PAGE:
The Hot New Gen-Z Trend Is Skipping College

By on February 7, 2019
From Vice:  On a recent Wednesday morning, about 20 students at Queens Technical High School marched into a supply closet and retrieved what looked, to an outsider, like silver suitcases. They sat back down at the classroom’s U-shaped table arrangement and opened what were in fact “advanced cable trainers,” kits containing the cables and wire cutters they’d be working with throughout their senior year. Meanwhile, their teacher, David Abreu, began to lecture them about what it’s like out “in industry”—the vocational school term for the proverbial “real world.”

“When you go out there, there’s no reason why anyone should be sitting on mommy’s couch, eating cereal, and watching cartoons or a telenovela,” he told the teens, who were mostly male. “There’s tons of construction, and there’s not enough people. So they’re hiring from outside of New York City. They’re getting people from the Midwest. I love the accents, but they don’t have enough of you.”

He asked the class if anyone could name the most common delay announcement on New York City’s notoriously beleaguered subway system. A hand with pink fingernails promptly shot into the air.

“We’re sorrrrrry,” a girl with curly hair and ripped jeans mimicked, before sticking out her tongue. The room erupted in laughter.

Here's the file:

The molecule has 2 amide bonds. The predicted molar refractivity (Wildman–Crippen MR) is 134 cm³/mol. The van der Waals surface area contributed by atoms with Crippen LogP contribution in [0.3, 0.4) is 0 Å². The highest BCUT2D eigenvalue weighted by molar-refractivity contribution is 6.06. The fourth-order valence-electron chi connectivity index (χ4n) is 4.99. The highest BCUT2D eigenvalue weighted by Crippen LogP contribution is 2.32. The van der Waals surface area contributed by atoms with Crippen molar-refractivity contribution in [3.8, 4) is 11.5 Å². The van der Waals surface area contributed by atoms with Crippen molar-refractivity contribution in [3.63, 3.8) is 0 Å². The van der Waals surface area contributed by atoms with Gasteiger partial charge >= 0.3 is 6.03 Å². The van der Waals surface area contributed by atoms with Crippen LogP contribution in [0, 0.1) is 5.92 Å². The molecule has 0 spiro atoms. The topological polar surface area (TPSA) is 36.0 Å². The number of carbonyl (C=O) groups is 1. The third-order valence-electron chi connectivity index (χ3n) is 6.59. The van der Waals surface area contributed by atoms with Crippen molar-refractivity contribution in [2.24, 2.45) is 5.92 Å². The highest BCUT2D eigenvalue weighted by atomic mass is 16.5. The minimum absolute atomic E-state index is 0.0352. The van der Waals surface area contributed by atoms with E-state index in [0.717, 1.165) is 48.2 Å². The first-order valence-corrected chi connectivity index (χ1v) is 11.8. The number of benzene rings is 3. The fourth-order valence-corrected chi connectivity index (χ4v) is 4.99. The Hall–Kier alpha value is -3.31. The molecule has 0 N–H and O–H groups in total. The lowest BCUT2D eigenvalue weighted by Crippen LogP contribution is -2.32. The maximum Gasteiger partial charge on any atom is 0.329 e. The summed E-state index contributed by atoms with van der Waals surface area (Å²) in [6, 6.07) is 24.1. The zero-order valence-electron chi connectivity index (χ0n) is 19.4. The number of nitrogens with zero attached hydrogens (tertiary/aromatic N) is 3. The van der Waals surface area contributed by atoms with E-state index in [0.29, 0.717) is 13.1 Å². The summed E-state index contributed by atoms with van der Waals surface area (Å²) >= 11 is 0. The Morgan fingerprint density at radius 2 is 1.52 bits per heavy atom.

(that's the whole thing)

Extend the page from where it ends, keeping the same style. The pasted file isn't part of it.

“Signal problems,” corrected the teacher, himself a graduate of Queens Tech. “They don’t have enough technicians to keep things working properly. What they need is you.”

Abreu was onto something. As the Brookings Institution noted in 2017, participation in career and technical education (CTE) has declined for several decades. That was in part because of a lack of funding and the fact that many states implemented more stringent academic requirements. However, the growing belief that everyone should obtain a college education also surely played a part. The National Center for Education Studies found that the number of CTE credits earned by American high school students declined by 14 percent between 1990 and 2009.

But the jobs are still there. NPR reported in April that the pressure to attend a four-year college remained so strong in American society that many high-paying jobs in the trades were currently sitting empty. Melissa Burg, the principal of Queens Tech, insisted that New York City’s Department of Education and some savvy parents had taken note of this dynamic, increasingly regarding a bachelor’s degree as the new high school diploma.

“I think those [trade] jobs go unfilled because skilled labor is looked down upon, even though those skilled labor people make more money than I do,” she explained. “I don’t know if people don’t want to work as physically hard as they used to, or if they see their families who’ve worked hard physically, or if those families are saying, ‘Don’t do what I did.’”

Meanwhile, in-state tuition and fees at public four-year schools have increased at an average rate of more than 3 percent above inflation each year in the past decade, according to data from the College Board. Experts say that’s partly a result of a sort of amenities arms race, in which schools use expensive construction projects to lure applicants. That cost—in combination with factors like increased demand and lack of state funding—is then passed down to the customer, in this case the student, and the situation has resulted in the average graduate walking away with almost $40,000 in debt.

Read more.


About Dede Hance